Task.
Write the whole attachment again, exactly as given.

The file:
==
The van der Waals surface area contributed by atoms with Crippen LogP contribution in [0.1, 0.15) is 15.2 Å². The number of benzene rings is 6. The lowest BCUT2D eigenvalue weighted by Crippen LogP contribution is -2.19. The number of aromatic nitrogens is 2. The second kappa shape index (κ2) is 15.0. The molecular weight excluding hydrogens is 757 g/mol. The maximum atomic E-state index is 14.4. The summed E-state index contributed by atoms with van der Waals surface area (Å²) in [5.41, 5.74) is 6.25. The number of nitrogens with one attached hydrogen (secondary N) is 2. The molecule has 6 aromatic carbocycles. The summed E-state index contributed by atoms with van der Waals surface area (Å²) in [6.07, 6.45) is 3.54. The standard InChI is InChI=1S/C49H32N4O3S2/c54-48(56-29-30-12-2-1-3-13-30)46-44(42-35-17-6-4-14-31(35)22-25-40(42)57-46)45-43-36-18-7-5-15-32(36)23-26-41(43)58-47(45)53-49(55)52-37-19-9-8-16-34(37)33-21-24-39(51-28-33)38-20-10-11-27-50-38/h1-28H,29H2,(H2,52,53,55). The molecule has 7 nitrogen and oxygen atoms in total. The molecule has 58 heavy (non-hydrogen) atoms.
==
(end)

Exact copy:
The van der Waals surface area contributed by atoms with Crippen LogP contribution in [0.1, 0.15) is 15.2 Å². The number of benzene rings is 6. The lowest BCUT2D eigenvalue weighted by Crippen LogP contribution is -2.19. The number of aromatic nitrogens is 2. The second kappa shape index (κ2) is 15.0. The molecular weight excluding hydrogens is 757 g/mol. The maximum atomic E-state index is 14.4. The summed E-state index contributed by atoms with van der Waals surface area (Å²) in [5.41, 5.74) is 6.25. The number of nitrogens with one attached hydrogen (secondary N) is 2. The molecule has 6 aromatic carbocycles. The summed E-state index contributed by atoms with van der Waals surface area (Å²) in [6.07, 6.45) is 3.54. The standard InChI is InChI=1S/C49H32N4O3S2/c54-48(56-29-30-12-2-1-3-13-30)46-44(42-35-17-6-4-14-31(35)22-25-40(42)57-46)45-43-36-18-7-5-15-32(36)23-26-41(43)58-47(45)53-49(55)52-37-19-9-8-16-34(37)33-21-24-39(51-28-33)38-20-10-11-27-50-38/h1-28H,29H2,(H2,52,53,55). The molecule has 7 nitrogen and oxygen atoms in total. The molecule has 58 heavy (non-hydrogen) atoms.